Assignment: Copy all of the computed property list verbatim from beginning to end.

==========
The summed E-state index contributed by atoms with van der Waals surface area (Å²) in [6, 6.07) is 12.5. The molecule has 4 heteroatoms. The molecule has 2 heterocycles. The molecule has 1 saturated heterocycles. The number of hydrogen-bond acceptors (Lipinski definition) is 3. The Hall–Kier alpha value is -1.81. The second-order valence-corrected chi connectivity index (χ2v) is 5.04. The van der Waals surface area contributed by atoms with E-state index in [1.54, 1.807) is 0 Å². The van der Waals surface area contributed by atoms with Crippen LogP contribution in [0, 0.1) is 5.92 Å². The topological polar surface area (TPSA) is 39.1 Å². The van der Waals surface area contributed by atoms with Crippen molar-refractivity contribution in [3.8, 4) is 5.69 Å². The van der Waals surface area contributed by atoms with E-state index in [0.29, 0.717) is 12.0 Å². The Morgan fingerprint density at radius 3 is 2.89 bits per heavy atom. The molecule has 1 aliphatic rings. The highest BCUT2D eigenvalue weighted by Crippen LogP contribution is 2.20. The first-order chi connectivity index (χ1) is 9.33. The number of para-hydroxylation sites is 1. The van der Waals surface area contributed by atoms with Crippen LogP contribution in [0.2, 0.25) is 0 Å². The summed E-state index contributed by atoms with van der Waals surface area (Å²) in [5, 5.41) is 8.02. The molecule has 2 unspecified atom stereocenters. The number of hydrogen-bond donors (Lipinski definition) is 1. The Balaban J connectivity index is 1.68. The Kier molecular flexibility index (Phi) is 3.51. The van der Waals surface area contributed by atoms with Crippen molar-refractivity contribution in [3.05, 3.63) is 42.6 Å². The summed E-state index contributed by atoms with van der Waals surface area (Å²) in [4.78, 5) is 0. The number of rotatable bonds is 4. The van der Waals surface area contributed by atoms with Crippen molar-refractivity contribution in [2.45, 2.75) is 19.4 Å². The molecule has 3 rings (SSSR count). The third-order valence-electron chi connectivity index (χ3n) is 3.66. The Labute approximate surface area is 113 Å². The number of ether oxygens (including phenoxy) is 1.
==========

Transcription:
The summed E-state index contributed by atoms with van der Waals surface area (Å²) in [6, 6.07) is 12.5. The molecule has 4 heteroatoms. The molecule has 2 heterocycles. The molecule has 1 saturated heterocycles. The number of hydrogen-bond acceptors (Lipinski definition) is 3. The Hall–Kier alpha value is -1.81. The second-order valence-corrected chi connectivity index (χ2v) is 5.04. The van der Waals surface area contributed by atoms with E-state index in [1.54, 1.807) is 0 Å². The van der Waals surface area contributed by atoms with Crippen LogP contribution in [0, 0.1) is 5.92 Å². The topological polar surface area (TPSA) is 39.1 Å². The van der Waals surface area contributed by atoms with Crippen molar-refractivity contribution in [3.8, 4) is 5.69 Å². The van der Waals surface area contributed by atoms with E-state index in [0.29, 0.717) is 12.0 Å². The Morgan fingerprint density at radius 3 is 2.89 bits per heavy atom. The molecule has 1 aliphatic rings. The highest BCUT2D eigenvalue weighted by Crippen LogP contribution is 2.20. The first-order chi connectivity index (χ1) is 9.33. The number of para-hydroxylation sites is 1. The van der Waals surface area contributed by atoms with Crippen LogP contribution in [0.2, 0.25) is 0 Å². The summed E-state index contributed by atoms with van der Waals surface area (Å²) in [5, 5.41) is 8.02. The molecule has 2 unspecified atom stereocenters. The number of hydrogen-bond donors (Lipinski definition) is 1. The Balaban J connectivity index is 1.68. The Kier molecular flexibility index (Phi) is 3.51. The van der Waals surface area contributed by atoms with Crippen molar-refractivity contribution in [3.05, 3.63) is 42.6 Å². The summed E-state index contributed by atoms with van der Waals surface area (Å²) in [4.78, 5) is 0. The number of rotatable bonds is 4. The van der Waals surface area contributed by atoms with Crippen molar-refractivity contribution in [2.45, 2.75) is 19.4 Å². The molecule has 3 rings (SSSR count). The third-order valence-electron chi connectivity index (χ3n) is 3.66. The Labute approximate surface area is 113 Å². The number of ether oxygens (including phenoxy) is 1.